By Donna Lawrence
Brazilian poet and writer Paulo Coelho once said “It’s the simple things in life that are the most extraordinary.” Imagine if you could do something extraordinary for the planet by simply picking up 10 pieces of litter on your travels.
We at World Expeditions believe there is power in the collective will of global trekkers to keep wilderness trails free of litter. That’s why we are a founding partner in the creation of a simple but effective initiative that encourages travelers to pick up 10 pieces of litter each day of their guided treks in Nepal, Bhutan, Peru, and now the Mount Rinjani Climb in Indonesia. Trekkers are invited to be part of 10 Pieces on their adventures, and asked to bring along a pair of gloves and hand sanitizer to pick up items such as plastic bottles and candy wrappers.
Here are 10 good reasons to join the 10 Pieces movement:
- Impact. Less litter on wilderness trails brings benefit to animals and humans. Not only is litter unsightly and capable of ruining our experience in nature, it also poses danger to animals that may ingest it. Often litter on a trail ends up in a river and we all know where our rivers lead to. By removing litter from mountain environments, we are ensuring that it doesn’t end up in our oceans.
- Scale. Ten pieces sounds like a nominal number, but it’s scaled immensely when the collective power of a group of travelers joins in. With a group of just 12 travelers, the 10 pieces quickly turns into 120. And if there’s another group of 12 travelers at the same place the next week, that’s another 120 pieces of litter. It soon adds up.
- Ease. Ten pieces of litter can be collected in under 60 seconds; anyone can do it, alone or with friends, on an organized excursion or not, and it costs nothing. At World Expeditions, we manage the responsible disposal of all litter collected.
- Safety. We provide participants with our reusable litter collection bags. Participants bring their own protective gloves and hand sanitizer, and are asked to only collect paper and plastic litter; no hazardous litter.
- Our planet’s future. As more travelers enter mountain environments, so does infrastructure and therefore non-biodegradable waste. Litter control programs are therefore critically relevant for future generations.
- Leading by example. The communities we pass through along trails in Peru, Nepal, Bhutan and Indonesia may not have been exposed to litter education programs, but when they see visitors to their home collecting litter, it encourages them to be responsible about their waste disposal. With this understanding, they can lobby for better litter disposal methods for their communities, and they also become less likely to throw litter into their environment themselves.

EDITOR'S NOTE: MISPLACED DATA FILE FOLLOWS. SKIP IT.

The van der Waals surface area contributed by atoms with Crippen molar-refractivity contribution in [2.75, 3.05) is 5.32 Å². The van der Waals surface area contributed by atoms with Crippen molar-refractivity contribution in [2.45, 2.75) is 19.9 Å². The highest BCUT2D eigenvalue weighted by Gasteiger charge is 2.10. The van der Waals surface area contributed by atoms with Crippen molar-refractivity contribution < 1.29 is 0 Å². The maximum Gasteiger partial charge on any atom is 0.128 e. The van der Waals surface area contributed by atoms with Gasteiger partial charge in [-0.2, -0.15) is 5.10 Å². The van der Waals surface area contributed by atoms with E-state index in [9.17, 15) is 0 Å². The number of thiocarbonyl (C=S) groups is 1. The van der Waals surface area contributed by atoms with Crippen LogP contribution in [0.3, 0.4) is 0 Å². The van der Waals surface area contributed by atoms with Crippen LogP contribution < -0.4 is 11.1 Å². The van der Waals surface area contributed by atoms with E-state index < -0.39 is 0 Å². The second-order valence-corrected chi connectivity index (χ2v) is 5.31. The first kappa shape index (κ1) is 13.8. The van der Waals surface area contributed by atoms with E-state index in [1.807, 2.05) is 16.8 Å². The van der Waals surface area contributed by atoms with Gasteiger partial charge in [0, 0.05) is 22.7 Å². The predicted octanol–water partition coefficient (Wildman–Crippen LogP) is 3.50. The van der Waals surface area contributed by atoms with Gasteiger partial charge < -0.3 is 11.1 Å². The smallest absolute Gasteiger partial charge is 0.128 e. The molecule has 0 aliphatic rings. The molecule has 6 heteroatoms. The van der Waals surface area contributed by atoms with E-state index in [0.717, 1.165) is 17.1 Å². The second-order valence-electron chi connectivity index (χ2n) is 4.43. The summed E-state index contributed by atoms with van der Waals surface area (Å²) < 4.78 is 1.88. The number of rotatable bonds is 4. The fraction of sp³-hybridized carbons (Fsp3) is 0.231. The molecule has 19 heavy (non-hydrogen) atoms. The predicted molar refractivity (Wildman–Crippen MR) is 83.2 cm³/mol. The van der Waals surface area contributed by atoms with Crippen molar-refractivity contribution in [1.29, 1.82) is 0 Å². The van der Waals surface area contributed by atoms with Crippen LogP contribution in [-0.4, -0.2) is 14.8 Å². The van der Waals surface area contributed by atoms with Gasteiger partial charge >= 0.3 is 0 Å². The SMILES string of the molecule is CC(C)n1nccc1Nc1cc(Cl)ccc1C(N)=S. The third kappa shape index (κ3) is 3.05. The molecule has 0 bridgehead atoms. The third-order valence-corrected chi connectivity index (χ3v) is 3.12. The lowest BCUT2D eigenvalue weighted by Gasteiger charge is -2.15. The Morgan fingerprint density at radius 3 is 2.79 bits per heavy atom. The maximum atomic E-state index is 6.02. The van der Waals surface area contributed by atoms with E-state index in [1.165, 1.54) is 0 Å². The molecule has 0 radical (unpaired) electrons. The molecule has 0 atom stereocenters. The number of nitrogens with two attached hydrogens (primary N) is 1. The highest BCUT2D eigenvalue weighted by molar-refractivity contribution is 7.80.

- Leaving No Trace. We are all accustomed to the phrase “take only photographs, leave only footprints.” Well we have expanded the “Leave No Trace” concept, to “take only photographs and 10 pieces of litter, and leave only footprints.”
- Forward planning. There’s no point collecting litter if it’s disposed of incorrectly. Before offering 10 Pieces on a trek, we ensure that we can dispose of litter responsibly. In some cases, this means transporting it to the nearest city to be delivered to a recycling plant, and in other cases it’s the clean and thorough incineration of the litter at our campsites.
- Inspiring others. We encourage other travel companies to build the 10 Pieces initiative into their offering, turning this into a collective movement that is propelled forward by travelers globally.
- And finally: because 10 Pieces helps make the world a better place!
Donna Lawrence is Responsible Travel Manager for World Expeditions. Photos courtesy WE.
While I am bicycling touring around the world, I carry a cotton bag for groceries. I’d like to see you post a 10 point plan or 5 point plan for utilizing cotton bags while on tour instead of all the plastic bags that get wasted. I’ve picked up trash on six continents and also carried a cotton grocery bag on six continents. Frosty Wooldridge, 6 continent world bicycle traveler.
Hello plastic refusers! You are invited to participate in the colective artistic project “A Walk Down The Beach” and be part of a group exhibition next summer 2017. Go for it, the project needs you and your heart wants it. https://www.facebook.com/groups/664102453755267/?fref=ts
I’d like to see this become the norm – walk in the park?
Bring a bag and pick up 10 bits of rubbish
didn’t bring bag?
Grab 1 of the dog shit bags and ..
pick up 10 bits of rubbish
Visit a new place and walk, down the beach, in a national park….
you know the drill….
same as the green bag revolution ….
can be done
sick and fucking tired of blue bottle tops on local beach
totes plastic is so bad
Hellen McMullen that’s funny and you are right.
This is really a great deal, I have always looked upto. Being part of it, would do me no harm but a lifetime peace and comfort.
Looking to hearing more of you email@example.com
we should all pick up plastic no gonna cap?